still I agree that in terms of "popularity" that brings money to the sport, women's demands are highly justified as well...


Oct 7th, 2003, 02:29 PM
Sorry but I have no wish to see Martinez -v- Coetzer play a best of five match. Isn't it bad enough that the WTA rankings reward quantity over quality?

Oct 7th, 2003, 02:40 PM
Don't blame corporations. Blame the women. They are in charge of their tour, and they hire the people to represent them. They need to be a bit more savvy in marketing their sport.

On top of that, let's compare the Tier 1 tournaments for men and women. The Men's is a 64-draw, one-week event, where almost all -- there are some exceptions and those players are penalized -- of the top 56 players play, plus 8 qualifiers. They are arguably the most difficult tournaments to win, even more difficult than a Grand Slam in my mind. The women's Tier 1 tournaments are a joke. The top players don't play them -- or at least only a few of the top players play them. When's the last time Tokyo or Moscow had a decent draw, with all the top players. Even the clay court tournaments and the Canadian Open had poor draws this year.

Let's put the blame where it belongs -- on the people running the women's game. With everything women's tennis had going for it the past five years, they should have made tremendous inroads. Instead they squandered a golden opportunity.

Oct 7th, 2003, 02:44 PM
I don't think most of the WTA players are fit enough to play a gruelling 5-set format Slam yet, so I wouldn't favour that option. On the other hand, if most of the corporate money is going to the men's tour, allowing them to have higher prizes, the corporations clearly know something that we don't regarding return of investments.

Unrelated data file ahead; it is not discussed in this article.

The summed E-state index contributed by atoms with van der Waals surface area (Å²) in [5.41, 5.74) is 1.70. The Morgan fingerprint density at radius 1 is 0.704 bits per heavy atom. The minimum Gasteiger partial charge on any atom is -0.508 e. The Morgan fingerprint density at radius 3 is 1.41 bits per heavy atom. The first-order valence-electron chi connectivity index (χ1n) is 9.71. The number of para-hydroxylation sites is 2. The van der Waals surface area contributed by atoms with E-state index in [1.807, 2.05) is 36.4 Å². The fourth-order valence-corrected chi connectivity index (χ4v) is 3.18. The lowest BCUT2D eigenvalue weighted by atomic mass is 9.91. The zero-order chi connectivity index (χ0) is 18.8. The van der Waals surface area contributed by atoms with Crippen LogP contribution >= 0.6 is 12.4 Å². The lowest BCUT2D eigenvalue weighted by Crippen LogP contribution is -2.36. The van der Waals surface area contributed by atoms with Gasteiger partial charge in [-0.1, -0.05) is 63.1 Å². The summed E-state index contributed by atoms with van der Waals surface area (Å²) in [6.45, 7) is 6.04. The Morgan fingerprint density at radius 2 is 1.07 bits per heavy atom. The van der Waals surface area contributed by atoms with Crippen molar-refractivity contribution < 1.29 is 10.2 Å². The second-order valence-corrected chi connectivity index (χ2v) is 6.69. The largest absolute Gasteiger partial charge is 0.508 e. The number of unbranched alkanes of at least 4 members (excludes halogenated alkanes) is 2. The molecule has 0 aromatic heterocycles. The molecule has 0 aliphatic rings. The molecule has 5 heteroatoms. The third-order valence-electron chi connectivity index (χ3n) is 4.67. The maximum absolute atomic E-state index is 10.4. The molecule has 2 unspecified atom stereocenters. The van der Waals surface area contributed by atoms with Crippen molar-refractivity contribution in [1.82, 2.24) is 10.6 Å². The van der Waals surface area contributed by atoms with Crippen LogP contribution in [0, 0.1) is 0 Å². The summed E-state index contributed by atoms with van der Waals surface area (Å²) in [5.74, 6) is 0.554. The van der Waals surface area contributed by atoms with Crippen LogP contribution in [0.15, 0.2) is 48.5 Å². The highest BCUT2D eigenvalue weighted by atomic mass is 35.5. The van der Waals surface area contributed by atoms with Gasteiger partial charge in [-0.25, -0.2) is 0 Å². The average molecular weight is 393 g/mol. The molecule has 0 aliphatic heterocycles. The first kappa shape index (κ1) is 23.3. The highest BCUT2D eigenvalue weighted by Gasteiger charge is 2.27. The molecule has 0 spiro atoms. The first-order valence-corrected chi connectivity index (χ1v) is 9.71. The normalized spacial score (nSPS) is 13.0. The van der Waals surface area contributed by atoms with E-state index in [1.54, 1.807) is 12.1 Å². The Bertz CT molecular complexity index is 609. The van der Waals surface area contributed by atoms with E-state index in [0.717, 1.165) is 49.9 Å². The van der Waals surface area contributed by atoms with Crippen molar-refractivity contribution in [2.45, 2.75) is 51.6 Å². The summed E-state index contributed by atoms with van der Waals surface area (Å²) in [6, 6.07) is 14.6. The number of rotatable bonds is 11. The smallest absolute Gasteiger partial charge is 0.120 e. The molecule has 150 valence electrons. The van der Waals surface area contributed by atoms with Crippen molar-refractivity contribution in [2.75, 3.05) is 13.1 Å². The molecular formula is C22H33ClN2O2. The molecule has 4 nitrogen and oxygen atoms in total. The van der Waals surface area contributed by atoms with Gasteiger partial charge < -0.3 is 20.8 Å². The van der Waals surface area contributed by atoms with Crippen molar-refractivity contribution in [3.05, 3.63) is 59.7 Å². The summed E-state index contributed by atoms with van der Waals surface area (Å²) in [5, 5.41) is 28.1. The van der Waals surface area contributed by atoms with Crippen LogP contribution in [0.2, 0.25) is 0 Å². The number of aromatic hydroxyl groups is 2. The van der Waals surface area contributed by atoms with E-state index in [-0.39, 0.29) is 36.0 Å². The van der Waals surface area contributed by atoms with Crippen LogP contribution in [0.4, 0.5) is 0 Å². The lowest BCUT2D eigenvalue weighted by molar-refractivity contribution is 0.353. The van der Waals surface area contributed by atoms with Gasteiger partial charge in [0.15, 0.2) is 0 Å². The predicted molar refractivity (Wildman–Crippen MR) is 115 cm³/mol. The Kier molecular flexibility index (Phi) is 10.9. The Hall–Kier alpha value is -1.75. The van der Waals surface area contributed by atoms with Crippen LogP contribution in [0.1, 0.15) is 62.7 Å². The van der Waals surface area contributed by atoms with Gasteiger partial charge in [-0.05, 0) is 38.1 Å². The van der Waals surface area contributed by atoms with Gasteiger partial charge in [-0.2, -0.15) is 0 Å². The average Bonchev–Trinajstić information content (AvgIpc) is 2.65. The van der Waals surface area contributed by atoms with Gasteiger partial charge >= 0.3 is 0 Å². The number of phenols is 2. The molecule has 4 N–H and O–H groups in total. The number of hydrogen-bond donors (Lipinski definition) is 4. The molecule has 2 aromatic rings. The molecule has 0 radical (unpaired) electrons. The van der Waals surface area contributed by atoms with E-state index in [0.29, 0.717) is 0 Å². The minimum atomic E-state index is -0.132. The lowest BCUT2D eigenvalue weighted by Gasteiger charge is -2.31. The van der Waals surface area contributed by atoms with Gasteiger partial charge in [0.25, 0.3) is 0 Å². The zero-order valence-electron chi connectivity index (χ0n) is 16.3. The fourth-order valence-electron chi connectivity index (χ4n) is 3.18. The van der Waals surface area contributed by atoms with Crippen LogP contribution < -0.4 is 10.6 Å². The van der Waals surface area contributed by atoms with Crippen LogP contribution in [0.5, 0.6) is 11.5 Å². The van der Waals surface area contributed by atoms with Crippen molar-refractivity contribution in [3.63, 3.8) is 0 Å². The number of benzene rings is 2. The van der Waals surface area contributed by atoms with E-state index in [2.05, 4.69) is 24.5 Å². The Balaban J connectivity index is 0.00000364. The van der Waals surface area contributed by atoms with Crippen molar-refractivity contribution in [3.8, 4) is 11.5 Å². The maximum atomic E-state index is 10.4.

Sexist theories aside, corporate money is invested and stays where the return is quicker or more profitable. That's basic capitalism and that's why the Super Bowl is prime advertising territory. If the investmest is not returning good resusts, the financial sources dry up and sponsors are the first to bail out. Tennis in general has been hard hit by today's tough economic times, and the ATP took a huge blow after the IMG debacle. But it's the WTA who seems the most susceptible and fragile to the turning sponsorship cycles.

What most posters in here fail to understand, is that the WTA does not profit on an ATP loss, that money will go elsewhere. Both tours are intimately correlated under the sponsor's point of view, and there is a reason why the tours joined events are the most attended, prestigious and desired by the corporations.

Oct 7th, 2003, 02:59 PM
Don't believe for one minute that men deserve more money at Grand Slams because they play 5 sets. It's not an issue. Is a film better because it's five hours long rather than three hours long? It's all about the quality of tennis and its entertainment value.

Oct 7th, 2003, 06:02 PM
I think that in the tier I, II, etc, they should have the same prize money.
But not in GS, because the men play in 3 winning sets!

Oct 7th, 2003, 06:06 PM
It is justified for the Slams becuase the men have to play best-of-five sets, but not for the Nasdaq or Indian Wells tournaments where men and women play best-of-three sets.